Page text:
Expert Advice, Healthy Eating, Healthy Living

The Truth About Seed Oils

April 9, 2024

You may have heard to avoid vegetable oils, sometimes called seed oils. You’ve probably even seen the ‘seed oil-free’ designation on many of our menu items. But what are vegetable oils, and should you limit your consumption? We’re breaking it down on the blog today! We’ll use the terms vegetable and seed oils interchangeably throughout.

What are Seed Oils?

When we mention seed oils, we’re referring to edible oils that have been extracted from plants. They’re a relatively modern invention and didn’t become available until the 1900s, since specific extraction technology is required to produce them.

Commonly used seed oils include safflower, soybean, corn, and canola oil. They’re used in everything from cooking and baking to an array of processed foods like mayonnaise and salad dressings (but not our house-made versions!).

You might be wondering how something with vegetable in the name could be unhealthy, but names can be deceiving!

The Problem with Some Vegetable Oils

Note our use of the word “some”, not “all”. Not all vegetable oils are to be avoided! But for the curious, the most problematic varieties of vegetable oil include:

  • soybean oil
  • corn oil
  • sunflower oil
  • cottonseed oil
  • canola oil, among others. 

Since most processed vegetable oils are extracted from seeds, they often require extensive processing. Just think about trying to extract fat from corn or soybeans!

This processing may include high heat, chemicals, and toxic solvents. In addition to this heavy processing, there’s the issue of the high omega-6 content and oxidation process.

Omega-6 Fats 

Since most forms of vegetable oil are high in polyunsaturated fats (aka linoleum acid or omega-6 fats), they have the potential to cause inflammation in the body. Your body does need some omega-6 fats to survive, but the standard American diet often involves a very high intake of omega-6 fats and hardly any consumption of omega-3 fats, leading to increased inflammation and the associated negative health effects (like a variety of chronic diseases).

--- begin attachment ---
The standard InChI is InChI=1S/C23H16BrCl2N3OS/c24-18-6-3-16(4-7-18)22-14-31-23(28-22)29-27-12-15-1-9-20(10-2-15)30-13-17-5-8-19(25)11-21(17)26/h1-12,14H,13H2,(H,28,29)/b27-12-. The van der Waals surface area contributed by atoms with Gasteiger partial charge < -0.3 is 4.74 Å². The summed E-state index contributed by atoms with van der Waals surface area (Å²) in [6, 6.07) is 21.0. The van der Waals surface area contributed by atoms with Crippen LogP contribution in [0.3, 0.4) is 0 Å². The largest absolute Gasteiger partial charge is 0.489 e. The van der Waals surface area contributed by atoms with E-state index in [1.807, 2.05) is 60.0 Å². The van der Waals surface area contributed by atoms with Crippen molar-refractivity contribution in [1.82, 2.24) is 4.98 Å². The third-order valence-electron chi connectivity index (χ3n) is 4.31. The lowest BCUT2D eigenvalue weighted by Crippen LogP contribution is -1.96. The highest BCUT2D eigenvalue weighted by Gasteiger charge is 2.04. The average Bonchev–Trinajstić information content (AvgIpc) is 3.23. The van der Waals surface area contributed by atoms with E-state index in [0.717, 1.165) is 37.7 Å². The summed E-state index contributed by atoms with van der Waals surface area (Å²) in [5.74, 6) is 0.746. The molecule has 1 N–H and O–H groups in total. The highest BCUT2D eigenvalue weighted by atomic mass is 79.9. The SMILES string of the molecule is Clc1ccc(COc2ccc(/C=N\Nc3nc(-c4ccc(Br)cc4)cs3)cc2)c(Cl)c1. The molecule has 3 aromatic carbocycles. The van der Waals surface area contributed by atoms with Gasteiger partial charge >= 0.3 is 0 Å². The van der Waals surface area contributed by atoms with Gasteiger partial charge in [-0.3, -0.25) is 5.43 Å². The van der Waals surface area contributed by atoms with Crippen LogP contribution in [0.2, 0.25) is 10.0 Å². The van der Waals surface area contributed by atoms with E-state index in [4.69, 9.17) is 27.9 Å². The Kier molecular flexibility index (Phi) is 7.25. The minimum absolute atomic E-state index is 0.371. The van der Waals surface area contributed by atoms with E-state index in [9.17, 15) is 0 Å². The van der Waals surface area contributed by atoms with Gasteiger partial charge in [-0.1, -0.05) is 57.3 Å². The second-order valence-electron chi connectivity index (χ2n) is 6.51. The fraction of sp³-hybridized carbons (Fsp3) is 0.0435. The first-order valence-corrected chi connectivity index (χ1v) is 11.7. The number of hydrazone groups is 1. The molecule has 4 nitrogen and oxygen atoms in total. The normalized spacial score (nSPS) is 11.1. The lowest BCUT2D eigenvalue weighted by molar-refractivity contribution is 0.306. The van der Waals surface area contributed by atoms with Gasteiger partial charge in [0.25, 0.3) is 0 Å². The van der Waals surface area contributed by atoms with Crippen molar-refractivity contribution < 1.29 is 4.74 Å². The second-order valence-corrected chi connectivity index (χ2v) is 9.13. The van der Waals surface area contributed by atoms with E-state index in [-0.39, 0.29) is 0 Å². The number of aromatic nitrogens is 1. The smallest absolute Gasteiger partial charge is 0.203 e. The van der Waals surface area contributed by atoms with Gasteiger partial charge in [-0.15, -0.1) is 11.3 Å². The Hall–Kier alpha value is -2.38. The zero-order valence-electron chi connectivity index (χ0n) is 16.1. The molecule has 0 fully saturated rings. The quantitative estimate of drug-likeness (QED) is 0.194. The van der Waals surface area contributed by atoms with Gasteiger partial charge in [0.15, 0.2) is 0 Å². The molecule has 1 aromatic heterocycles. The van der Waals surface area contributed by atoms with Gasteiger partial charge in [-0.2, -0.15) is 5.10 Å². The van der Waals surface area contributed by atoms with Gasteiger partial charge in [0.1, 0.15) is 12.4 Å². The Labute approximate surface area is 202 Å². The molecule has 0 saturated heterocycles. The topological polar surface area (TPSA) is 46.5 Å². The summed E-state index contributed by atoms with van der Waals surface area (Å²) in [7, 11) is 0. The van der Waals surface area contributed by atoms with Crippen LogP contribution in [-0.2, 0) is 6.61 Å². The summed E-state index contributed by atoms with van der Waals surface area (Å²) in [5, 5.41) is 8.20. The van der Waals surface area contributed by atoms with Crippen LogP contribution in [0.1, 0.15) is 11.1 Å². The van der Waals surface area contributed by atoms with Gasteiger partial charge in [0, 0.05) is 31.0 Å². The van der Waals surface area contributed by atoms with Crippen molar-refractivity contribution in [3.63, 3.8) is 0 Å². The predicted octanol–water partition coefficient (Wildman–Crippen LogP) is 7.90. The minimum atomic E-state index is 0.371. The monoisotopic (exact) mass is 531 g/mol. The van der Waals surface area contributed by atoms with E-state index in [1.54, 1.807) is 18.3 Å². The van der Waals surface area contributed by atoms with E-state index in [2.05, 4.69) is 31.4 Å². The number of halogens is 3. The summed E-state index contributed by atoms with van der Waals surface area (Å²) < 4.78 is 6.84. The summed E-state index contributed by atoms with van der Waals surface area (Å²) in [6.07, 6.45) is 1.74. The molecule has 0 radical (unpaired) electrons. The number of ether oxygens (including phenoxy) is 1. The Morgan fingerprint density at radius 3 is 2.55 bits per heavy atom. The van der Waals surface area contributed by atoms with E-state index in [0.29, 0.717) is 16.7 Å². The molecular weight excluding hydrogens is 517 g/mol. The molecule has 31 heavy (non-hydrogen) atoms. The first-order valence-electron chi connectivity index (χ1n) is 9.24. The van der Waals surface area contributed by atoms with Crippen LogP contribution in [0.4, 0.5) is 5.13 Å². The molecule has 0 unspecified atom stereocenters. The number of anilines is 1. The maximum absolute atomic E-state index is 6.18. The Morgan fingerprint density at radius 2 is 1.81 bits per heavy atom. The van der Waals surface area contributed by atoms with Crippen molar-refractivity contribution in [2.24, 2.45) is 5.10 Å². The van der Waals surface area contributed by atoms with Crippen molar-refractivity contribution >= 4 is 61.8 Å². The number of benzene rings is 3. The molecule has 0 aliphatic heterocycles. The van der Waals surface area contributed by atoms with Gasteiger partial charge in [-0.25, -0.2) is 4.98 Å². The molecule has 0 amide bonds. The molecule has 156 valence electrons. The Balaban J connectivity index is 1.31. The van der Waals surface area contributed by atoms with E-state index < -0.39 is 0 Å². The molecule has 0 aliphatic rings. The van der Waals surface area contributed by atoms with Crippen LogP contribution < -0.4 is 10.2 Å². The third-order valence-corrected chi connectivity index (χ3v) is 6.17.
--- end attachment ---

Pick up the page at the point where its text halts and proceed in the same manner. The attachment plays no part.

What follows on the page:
Another issue with some vegetable oils is their potential for oxidation, particularly when used for cooking. Research suggests that some vegetable oils may release toxic compounds, called aldehydes, when heated to temperatures of 180 degrees Fahrenheit. 

Consider this: vegetable oils are often touted as having a high smoke point, which is the temperature at which an oil starts to smoke and degrade. But a high smoke point does not necessarily mean that oil is stable under that high heat. 

Some vegetable oils have been shown to be unstable at high heat, which means that they begin to break down and release aldehydes as cooking continues. Aldehydes can damage DNA and your cells (think of it as the oil oxidizing inside your body), contributing to high inflammation in the body and increased risk of conditions such as heart disease or Alzheimer’s. The longer you’re cooking at that heat, the more aldehydes that will be released. 

Moral of the story? If you are going to use vegetable oils, cooking at low heat or using them cold is best. 

Hot tip: If you’re still wanting to use vegetable oils, opt for an option like high-oleic sunflower oil, which is more stable at higher heats and contains more monounsaturated fats. 

What Oils Can You Use Instead?

The good news is that there are many healthy oils to choose from. The key is to choose oils that are lower in polyunsaturated fats and higher in healthy monounsaturated fats. There are some vegetable oils that are great choices when cooking, including: 

These choices are all often cold-pressed, which requires less processing and feature a more beneficial fatty acid profile.

As an aside, when it comes to building your plate, there are other healthy fats to choose from as well, including olives, avocados, nuts & seeds, coconut, full-fat dairy, grass-fed meats, and fatty fish. 

Other fantastic cooking fat options include: 

  • sustainably-sourced palm oil
  • grass-fed butter or ghee
  • pasture-raised animal fats 

Here at Snap, we stick to olive oil, extra virgin olive oil, and ghee, and use sesame oil as a finishing oil for our Asian-inspired dishes. We know the importance of healthy fats, and we take our role as your partner in health very seriously. You can check out our options here.

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